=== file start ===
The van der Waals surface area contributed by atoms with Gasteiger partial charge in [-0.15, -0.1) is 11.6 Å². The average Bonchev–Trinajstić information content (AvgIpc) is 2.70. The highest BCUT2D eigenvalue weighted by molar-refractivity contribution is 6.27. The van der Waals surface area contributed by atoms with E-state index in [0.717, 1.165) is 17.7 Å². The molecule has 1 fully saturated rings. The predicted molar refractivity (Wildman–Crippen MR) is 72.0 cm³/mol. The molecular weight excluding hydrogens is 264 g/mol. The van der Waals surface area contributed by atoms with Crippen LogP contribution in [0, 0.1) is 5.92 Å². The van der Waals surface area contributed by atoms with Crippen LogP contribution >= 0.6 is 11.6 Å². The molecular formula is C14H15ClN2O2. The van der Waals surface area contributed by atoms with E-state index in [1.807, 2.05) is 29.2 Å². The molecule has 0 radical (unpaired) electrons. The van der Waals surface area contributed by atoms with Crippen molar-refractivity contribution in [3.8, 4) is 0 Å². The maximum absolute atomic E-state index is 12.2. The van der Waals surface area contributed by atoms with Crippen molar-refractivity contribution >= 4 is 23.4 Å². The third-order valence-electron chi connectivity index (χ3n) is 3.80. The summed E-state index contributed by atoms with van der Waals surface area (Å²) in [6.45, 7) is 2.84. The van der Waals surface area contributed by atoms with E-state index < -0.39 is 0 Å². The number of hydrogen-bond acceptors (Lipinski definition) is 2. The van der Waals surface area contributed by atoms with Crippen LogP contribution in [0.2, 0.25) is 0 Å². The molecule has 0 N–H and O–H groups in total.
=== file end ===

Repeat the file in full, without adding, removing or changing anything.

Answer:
The van der Waals surface area contributed by atoms with Gasteiger partial charge in [-0.15, -0.1) is 11.6 Å². The average Bonchev–Trinajstić information content (AvgIpc) is 2.70. The highest BCUT2D eigenvalue weighted by molar-refractivity contribution is 6.27. The van der Waals surface area contributed by atoms with E-state index in [0.717, 1.165) is 17.7 Å². The molecule has 1 fully saturated rings. The predicted molar refractivity (Wildman–Crippen MR) is 72.0 cm³/mol. The molecular weight excluding hydrogens is 264 g/mol. The van der Waals surface area contributed by atoms with Crippen LogP contribution in [0, 0.1) is 5.92 Å². The van der Waals surface area contributed by atoms with Crippen LogP contribution >= 0.6 is 11.6 Å². The molecular formula is C14H15ClN2O2. The van der Waals surface area contributed by atoms with E-state index in [1.807, 2.05) is 29.2 Å². The molecule has 0 radical (unpaired) electrons. The van der Waals surface area contributed by atoms with Crippen molar-refractivity contribution in [3.8, 4) is 0 Å². The maximum absolute atomic E-state index is 12.2. The van der Waals surface area contributed by atoms with Crippen molar-refractivity contribution >= 4 is 23.4 Å². The third-order valence-electron chi connectivity index (χ3n) is 3.80. The summed E-state index contributed by atoms with van der Waals surface area (Å²) in [6.45, 7) is 2.84. The van der Waals surface area contributed by atoms with E-state index < -0.39 is 0 Å². The number of hydrogen-bond acceptors (Lipinski definition) is 2. The van der Waals surface area contributed by atoms with Crippen LogP contribution in [0.2, 0.25) is 0 Å². The molecule has 0 N–H and O–H groups in total.